AbstractImagine something that you are immensely afraid of and could not bear to be near. That would be an example of a phobia. Phobias are extreme, irrational fears a person can not eliminate, even when there is no real danger. It is not fully known how people develop phobias. Some experts believe they are learned or they are triggered from traumatic events during childhood and adolescence. The National Institute of Mental Health discovered that between 8.7% and 18.1% of Americans have a certain phobia. Everyone has minor phobias such as the fear of heights or bugs. A major phobic disorder occurs when the person has severe panics and overwhelming fear. This may lead to fainting or vomiting and disrupting the person's daily life. Some phobia statistics say that about one in twenty three people suffer from phobias. The three major types of phobias include specific, social, and agoraphobia.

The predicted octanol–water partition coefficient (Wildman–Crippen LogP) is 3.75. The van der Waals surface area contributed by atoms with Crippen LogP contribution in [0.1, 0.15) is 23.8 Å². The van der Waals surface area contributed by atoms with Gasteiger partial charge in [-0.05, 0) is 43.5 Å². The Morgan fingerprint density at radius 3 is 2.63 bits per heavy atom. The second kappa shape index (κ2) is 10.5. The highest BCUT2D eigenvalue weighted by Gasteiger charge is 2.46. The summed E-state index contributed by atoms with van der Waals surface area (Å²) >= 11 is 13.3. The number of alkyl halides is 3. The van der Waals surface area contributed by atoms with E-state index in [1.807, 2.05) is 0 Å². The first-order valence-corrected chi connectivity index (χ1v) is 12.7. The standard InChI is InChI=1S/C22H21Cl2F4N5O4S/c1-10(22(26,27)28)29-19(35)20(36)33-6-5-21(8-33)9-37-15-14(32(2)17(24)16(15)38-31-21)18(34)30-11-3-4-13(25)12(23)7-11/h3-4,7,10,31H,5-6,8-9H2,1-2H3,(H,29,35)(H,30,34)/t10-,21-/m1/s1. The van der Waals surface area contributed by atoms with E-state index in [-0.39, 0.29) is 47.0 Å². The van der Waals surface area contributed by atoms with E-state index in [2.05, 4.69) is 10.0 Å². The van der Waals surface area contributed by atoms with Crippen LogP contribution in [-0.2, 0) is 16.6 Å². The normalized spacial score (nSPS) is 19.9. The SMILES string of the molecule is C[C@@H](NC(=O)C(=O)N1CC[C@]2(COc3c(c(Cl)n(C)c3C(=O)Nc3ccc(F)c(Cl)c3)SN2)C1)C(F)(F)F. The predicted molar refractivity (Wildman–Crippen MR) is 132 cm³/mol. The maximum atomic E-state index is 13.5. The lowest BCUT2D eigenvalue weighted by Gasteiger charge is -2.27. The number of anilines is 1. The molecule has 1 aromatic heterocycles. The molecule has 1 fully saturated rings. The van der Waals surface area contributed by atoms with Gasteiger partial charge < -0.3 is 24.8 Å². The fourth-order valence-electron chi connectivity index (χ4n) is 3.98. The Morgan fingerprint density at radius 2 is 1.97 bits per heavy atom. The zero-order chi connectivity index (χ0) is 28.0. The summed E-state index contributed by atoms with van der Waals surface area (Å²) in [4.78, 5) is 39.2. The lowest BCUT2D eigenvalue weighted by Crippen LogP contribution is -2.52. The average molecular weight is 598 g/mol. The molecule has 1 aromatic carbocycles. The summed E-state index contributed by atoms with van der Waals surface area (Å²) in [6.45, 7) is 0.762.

PhobiasGenerally, specific phobias are a person's anxiety and avoidance being focused on particular objects, activities, or situations.
Another word for specific phobia is "simple" phobia. Specific phobias may be the fear of something big or dark and develop in early childhood. These phobias usually stop as a person gets older. Stress, anxiety, and fear may be some causes of specific phobia and there is no explanation. Some symptoms include anxiety, dizziness, sweating, rapid heartbeat, or shortness of breath. People with this phobia will experience the fear more as it gets closer to them (Thompson Healthcare, 2007).
Blood-injection injury type-phobics faint when confronted with their fear. People who experience this will have higher heart rates followed by lowered heart rates and a drop in blood pressure (Thompson Healthcare, 2007).
Younger people and people in their mid-twenties who have suffered a traumatic experience are at higher risk in developing a specific phobia. Doctors diagnose...